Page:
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Abstract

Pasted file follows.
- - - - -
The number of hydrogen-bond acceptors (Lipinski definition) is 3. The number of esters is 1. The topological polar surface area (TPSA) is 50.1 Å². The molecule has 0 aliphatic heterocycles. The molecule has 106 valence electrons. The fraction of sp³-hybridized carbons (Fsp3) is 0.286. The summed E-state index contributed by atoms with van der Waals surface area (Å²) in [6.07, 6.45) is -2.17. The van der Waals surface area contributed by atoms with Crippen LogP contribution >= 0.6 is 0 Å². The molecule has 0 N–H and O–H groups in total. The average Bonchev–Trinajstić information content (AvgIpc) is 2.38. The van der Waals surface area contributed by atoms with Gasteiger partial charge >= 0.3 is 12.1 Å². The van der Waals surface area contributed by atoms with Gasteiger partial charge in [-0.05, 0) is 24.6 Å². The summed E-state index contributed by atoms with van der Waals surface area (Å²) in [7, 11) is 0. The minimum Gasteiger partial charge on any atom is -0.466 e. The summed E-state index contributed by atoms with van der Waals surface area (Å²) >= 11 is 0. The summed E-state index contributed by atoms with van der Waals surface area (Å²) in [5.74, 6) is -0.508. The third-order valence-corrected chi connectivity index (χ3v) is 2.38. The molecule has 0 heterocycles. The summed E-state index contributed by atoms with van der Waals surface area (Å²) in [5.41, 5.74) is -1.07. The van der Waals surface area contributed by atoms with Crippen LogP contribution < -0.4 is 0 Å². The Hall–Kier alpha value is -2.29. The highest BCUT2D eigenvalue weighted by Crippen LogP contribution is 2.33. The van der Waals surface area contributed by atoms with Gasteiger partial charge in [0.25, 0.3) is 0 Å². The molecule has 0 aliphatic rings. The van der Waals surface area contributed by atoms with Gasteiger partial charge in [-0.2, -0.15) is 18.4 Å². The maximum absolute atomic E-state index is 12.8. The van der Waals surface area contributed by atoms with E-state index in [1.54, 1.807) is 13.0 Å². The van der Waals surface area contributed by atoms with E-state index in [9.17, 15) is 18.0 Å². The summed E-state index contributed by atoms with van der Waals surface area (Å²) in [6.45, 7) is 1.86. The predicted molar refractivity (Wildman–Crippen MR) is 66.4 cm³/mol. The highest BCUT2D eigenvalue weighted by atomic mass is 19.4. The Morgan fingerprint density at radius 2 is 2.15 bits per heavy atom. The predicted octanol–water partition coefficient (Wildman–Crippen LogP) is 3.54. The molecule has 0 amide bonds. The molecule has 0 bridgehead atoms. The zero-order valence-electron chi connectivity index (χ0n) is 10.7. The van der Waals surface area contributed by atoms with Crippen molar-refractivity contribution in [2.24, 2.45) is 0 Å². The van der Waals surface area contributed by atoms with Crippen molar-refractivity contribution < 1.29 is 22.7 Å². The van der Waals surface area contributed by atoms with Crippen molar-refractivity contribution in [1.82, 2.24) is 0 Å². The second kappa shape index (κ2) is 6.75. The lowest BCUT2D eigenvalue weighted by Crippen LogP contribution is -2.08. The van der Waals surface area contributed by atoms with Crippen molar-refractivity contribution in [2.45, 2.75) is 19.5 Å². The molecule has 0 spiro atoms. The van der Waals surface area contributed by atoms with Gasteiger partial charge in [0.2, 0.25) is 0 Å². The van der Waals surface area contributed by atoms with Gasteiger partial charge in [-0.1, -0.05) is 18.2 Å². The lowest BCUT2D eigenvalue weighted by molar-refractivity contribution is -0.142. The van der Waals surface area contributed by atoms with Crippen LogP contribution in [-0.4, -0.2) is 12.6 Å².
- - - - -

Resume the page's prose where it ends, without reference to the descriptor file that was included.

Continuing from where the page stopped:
CD40, a member of the tumor necrosis factor receptor family, and its ligand, CD40L (CD154), are important regulators of the antiviral immune response. CD40L is up-regulated on lymphocytes and CD40 on hepatocytes during infection with hepatitis C virus (HCV); we investigated the role of CD40 signaling during HCV replication in hepatocytes. Viral replication was studied in primary human hepatocytes (PHH) and Huh7.5 cells using the infectious HCV Japanese fulminate hepatitis 1 isolate (JFH1) culture system, and in coculture with HCV antigen-specific CD8+ T cells. CD40L rapidly and transiently inhibits expression of the HCV nonstructural proteins NS3 and NS5A as well as HCV structural proteins core and E2 in Huh7.5 cells. Similarly, CD40L prevented replication of HCV in PHH, in synergy with interferon (IFN)-alpha. In Huh7.5 cells with replicating HCV, CD40L prevented production of infectious viral particles. When HCV antigen-specific CD8+ T cells were cocultured with HLA-A2-expressing Huh7 cells that had replicating virus, the T cells became activated, up-regulated CD40L, and inhibited HCV replication. Inhibition of CD40L partially prevented the antiviral activity of the CD8+ T cells. The antiviral effect of CD40L required activation of c-Jun N terminal kinases (JNK)1/2, but not induction of apoptosis or the JAK/STAT pathway that is necessary for the antiviral effects of IFNs. Conclusion: CD40 inhibits HCV replication by a novel, innate immune mechanism. This pathway might mediate viral clearance, and disruptions might be involved in the pathogenesis of HCV infection. (HEPATOLOGY 2013;)